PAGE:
More people are living in New York City shelters than at any point in decades, according to figures released by the city’s Homeless Services Department Tuesday, underscoring an escalating crisis related in part to the surge in the number of asylum seekers arriving in New York City in recent months.

As of Sunday, at least 62,070 people were being housed in city shelters, surpassing heights set in January of 2019 when 61,415 were staying in city shelters on a single night, according to DHS records.

While the city has only released a daily count monthly totals going back to 2013, records collected by the Coalition for the Homeless show the current level of homelessness has been unparalleled since the early 1980’s, when the earliest records were collected.

Jacquelyn Simone, policy director for the Coalition for the Homeless, said the milestone was unsurprising given recent trends.

“We have seen more people entering the system, both longtime New Yorkers who have been priced out of their housing, as well as recent arrivals from the southern border,” she said. “Also fueling this record census is the fact that the city has not been quickly placing currently homeless people into permanent housing.”

The figures, released regularly by the Homeless Services Department, are widely considered to be an undercount as they don’t include the number of people staying in youth shelters, safe haven and stabilization beds, domestic violence shelters, and faith based shelters, among other settings. The true number of homeless New Yorkers in shelters is understood by advocates to be several thousands higher, including the number of people living on city streets, which has also rebounded to pre-pandemic heights.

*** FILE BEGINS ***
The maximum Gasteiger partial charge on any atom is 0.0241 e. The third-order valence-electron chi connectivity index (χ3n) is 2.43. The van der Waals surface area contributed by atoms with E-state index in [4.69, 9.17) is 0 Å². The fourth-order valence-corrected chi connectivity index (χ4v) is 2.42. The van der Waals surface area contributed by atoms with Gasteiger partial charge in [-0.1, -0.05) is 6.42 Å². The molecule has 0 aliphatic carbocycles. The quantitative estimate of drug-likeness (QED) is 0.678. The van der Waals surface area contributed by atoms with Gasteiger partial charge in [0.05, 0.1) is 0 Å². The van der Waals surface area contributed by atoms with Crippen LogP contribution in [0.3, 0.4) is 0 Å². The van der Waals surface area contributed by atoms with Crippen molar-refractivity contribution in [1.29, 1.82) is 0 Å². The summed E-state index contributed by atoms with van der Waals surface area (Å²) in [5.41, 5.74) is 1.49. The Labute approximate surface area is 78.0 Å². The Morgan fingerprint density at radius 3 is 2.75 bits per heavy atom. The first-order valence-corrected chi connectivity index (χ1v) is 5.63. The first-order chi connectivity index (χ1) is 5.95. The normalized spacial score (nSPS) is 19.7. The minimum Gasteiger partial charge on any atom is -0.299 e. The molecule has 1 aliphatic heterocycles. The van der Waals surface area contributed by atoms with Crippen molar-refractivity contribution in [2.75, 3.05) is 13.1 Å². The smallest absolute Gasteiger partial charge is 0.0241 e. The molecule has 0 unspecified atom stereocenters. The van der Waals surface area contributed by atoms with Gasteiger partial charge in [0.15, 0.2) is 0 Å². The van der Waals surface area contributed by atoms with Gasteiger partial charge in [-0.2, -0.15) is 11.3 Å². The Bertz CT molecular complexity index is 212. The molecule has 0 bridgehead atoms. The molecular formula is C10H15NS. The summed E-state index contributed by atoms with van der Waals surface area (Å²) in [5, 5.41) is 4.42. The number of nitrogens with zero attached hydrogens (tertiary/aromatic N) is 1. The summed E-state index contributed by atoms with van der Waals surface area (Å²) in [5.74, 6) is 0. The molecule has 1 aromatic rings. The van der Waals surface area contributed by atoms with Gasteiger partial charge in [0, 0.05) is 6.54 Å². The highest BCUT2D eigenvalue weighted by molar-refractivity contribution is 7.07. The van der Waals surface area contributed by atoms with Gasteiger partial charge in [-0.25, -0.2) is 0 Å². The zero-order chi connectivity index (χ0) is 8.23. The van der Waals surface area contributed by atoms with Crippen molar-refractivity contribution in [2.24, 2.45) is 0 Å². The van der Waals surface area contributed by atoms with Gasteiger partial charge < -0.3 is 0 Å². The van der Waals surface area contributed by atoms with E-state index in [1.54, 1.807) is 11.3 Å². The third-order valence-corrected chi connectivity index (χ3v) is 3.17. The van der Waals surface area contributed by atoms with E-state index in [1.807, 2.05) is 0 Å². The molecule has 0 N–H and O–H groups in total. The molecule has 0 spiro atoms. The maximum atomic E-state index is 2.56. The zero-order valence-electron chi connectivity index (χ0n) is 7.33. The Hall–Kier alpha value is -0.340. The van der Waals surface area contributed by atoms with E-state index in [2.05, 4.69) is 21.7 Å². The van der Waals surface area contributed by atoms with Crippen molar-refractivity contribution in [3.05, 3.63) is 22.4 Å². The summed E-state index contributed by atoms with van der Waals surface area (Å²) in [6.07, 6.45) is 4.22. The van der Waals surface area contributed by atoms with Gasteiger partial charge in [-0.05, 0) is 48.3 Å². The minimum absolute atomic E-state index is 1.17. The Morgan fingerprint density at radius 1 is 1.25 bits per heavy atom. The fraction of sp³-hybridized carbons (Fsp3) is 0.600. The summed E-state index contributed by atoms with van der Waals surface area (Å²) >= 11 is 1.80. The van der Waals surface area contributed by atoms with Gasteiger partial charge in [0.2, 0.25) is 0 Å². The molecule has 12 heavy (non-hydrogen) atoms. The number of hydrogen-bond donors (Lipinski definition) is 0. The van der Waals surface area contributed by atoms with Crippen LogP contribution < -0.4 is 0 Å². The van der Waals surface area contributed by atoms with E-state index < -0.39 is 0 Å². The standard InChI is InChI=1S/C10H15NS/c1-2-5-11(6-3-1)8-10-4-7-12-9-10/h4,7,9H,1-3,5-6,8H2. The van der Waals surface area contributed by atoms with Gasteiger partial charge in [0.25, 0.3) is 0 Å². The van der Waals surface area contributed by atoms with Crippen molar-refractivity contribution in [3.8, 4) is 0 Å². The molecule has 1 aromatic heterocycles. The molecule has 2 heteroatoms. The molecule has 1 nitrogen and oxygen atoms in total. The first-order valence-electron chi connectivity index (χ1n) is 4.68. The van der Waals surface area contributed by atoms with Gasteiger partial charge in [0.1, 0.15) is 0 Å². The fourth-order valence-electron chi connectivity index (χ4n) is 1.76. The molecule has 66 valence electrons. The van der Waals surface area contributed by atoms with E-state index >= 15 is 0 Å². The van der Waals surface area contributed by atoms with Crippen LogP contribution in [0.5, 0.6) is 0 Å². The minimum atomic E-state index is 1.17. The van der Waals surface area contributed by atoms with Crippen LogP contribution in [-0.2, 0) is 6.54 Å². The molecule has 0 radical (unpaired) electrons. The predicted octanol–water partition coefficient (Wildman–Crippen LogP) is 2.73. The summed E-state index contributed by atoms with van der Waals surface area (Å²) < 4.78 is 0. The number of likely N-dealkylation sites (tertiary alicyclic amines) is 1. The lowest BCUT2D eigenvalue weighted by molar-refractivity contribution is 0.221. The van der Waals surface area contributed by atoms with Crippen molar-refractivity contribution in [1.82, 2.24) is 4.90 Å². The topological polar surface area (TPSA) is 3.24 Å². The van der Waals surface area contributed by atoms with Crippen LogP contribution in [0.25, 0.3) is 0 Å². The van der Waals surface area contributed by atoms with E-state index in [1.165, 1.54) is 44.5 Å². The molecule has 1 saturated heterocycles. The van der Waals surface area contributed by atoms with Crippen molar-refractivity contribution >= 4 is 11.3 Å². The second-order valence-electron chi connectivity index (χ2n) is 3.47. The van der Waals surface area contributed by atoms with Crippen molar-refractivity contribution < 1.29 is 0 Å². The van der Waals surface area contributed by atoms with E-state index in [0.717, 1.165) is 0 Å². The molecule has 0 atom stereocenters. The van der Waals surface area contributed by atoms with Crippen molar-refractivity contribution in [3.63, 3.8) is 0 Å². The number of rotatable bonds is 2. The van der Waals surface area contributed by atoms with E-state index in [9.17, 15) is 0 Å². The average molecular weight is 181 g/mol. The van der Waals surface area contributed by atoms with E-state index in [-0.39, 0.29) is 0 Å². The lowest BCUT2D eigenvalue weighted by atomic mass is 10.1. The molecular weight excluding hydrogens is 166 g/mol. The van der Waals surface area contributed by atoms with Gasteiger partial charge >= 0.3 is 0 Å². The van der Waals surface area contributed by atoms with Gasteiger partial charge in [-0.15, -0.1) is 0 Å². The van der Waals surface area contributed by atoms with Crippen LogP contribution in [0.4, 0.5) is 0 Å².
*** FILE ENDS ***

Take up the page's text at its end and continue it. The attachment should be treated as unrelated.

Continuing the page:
New York City has seen a dramatic spike in the number of people seeking refuge in city shelters in the last few months. Around 17,000 asylum seekers have arrived since the spring, according to city tallies, and the shelter population has ballooned from roughly 45,000 people in April to now more than 62,000.

Meanwhile people are spending longer amounts of time in shelters and fewer affordable housing units are being constructed, according to the latest Mayor’s Management report, which accounts for the last six months of former Mayor Bill de Blasio’s tenure and the first six months under Mayor Eric Adams.

In response to the surge, Adams announced the construction of large tent encampments for incoming asylum seekers in a move that has been condemned by advocates for homeless New Yorkers and immigrants alike. Last week, Adams declared a state of emergency, though it only pertained to streamlining the construction of more tent encampments called “Humanitarian Emergency Response and Relief Centers.”

“Unless Adams acts on his commitments to rapidly house homeless people, these numbers will continue to rise,” said Craig Hughes, a senior social worker at with the Safety Net Project. “People need housing, not more spin, press conferences, panels or reports. Housing will reduce the shelter census, and getting people into housing must be the goal this administration is laser-focused on.”

A spokesperson for the city’s Homeless Services Department didn’t immediately return a request for comment on the record on Tuesday.

This article has been updated to include comment from Craig Hughes of the Safety Net Project.